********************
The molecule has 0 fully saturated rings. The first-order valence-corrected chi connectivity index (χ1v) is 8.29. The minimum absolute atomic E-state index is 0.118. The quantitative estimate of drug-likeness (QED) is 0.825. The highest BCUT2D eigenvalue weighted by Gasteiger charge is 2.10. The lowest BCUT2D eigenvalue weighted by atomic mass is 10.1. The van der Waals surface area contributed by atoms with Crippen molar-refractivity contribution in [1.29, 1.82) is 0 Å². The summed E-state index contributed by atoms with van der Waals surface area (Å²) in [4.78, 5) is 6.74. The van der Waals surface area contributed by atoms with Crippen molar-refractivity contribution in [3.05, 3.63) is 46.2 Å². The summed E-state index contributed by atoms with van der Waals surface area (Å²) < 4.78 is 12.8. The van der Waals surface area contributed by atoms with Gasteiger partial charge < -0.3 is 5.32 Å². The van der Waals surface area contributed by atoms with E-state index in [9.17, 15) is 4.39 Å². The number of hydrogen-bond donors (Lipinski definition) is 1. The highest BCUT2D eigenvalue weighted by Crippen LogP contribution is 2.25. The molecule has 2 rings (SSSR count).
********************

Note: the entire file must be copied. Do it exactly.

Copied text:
The molecule has 0 fully saturated rings. The first-order valence-corrected chi connectivity index (χ1v) is 8.29. The minimum absolute atomic E-state index is 0.118. The quantitative estimate of drug-likeness (QED) is 0.825. The highest BCUT2D eigenvalue weighted by Gasteiger charge is 2.10. The lowest BCUT2D eigenvalue weighted by atomic mass is 10.1. The van der Waals surface area contributed by atoms with Crippen molar-refractivity contribution in [1.29, 1.82) is 0 Å². The summed E-state index contributed by atoms with van der Waals surface area (Å²) in [4.78, 5) is 6.74. The van der Waals surface area contributed by atoms with Crippen molar-refractivity contribution in [3.05, 3.63) is 46.2 Å². The summed E-state index contributed by atoms with van der Waals surface area (Å²) < 4.78 is 12.8. The van der Waals surface area contributed by atoms with Gasteiger partial charge < -0.3 is 5.32 Å². The van der Waals surface area contributed by atoms with E-state index in [9.17, 15) is 4.39 Å². The number of hydrogen-bond donors (Lipinski definition) is 1. The highest BCUT2D eigenvalue weighted by Crippen LogP contribution is 2.25. The molecule has 2 rings (SSSR count).